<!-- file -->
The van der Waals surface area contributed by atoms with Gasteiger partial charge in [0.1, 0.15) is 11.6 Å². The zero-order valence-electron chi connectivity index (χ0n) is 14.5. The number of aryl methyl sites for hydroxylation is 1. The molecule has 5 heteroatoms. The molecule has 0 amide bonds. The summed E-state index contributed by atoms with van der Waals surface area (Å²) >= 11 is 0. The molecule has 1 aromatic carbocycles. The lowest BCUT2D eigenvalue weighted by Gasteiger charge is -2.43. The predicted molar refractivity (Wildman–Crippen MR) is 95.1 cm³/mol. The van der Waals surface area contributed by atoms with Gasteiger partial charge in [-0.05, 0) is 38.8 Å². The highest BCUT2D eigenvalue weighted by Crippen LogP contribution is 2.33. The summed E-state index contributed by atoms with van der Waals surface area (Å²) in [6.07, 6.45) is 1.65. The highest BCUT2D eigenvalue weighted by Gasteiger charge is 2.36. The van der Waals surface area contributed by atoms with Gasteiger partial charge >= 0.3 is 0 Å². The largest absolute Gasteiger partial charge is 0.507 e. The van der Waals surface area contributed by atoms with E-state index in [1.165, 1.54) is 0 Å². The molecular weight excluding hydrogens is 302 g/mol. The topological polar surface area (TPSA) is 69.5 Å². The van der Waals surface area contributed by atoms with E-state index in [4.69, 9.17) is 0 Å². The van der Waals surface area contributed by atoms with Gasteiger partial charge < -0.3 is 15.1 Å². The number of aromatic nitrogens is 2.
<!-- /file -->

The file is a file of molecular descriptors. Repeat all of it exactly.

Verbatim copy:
The van der Waals surface area contributed by atoms with Gasteiger partial charge in [0.1, 0.15) is 11.6 Å². The zero-order valence-electron chi connectivity index (χ0n) is 14.5. The number of aryl methyl sites for hydroxylation is 1. The molecule has 5 heteroatoms. The molecule has 0 amide bonds. The summed E-state index contributed by atoms with van der Waals surface area (Å²) >= 11 is 0. The molecule has 1 aromatic carbocycles. The lowest BCUT2D eigenvalue weighted by Gasteiger charge is -2.43. The predicted molar refractivity (Wildman–Crippen MR) is 95.1 cm³/mol. The van der Waals surface area contributed by atoms with Gasteiger partial charge in [-0.05, 0) is 38.8 Å². The highest BCUT2D eigenvalue weighted by Crippen LogP contribution is 2.33. The summed E-state index contributed by atoms with van der Waals surface area (Å²) in [6.07, 6.45) is 1.65. The highest BCUT2D eigenvalue weighted by Gasteiger charge is 2.36. The van der Waals surface area contributed by atoms with Gasteiger partial charge >= 0.3 is 0 Å². The largest absolute Gasteiger partial charge is 0.507 e. The van der Waals surface area contributed by atoms with E-state index in [1.165, 1.54) is 0 Å². The molecular weight excluding hydrogens is 302 g/mol. The topological polar surface area (TPSA) is 69.5 Å². The van der Waals surface area contributed by atoms with E-state index in [4.69, 9.17) is 0 Å². The van der Waals surface area contributed by atoms with Gasteiger partial charge < -0.3 is 15.1 Å². The number of aromatic nitrogens is 2.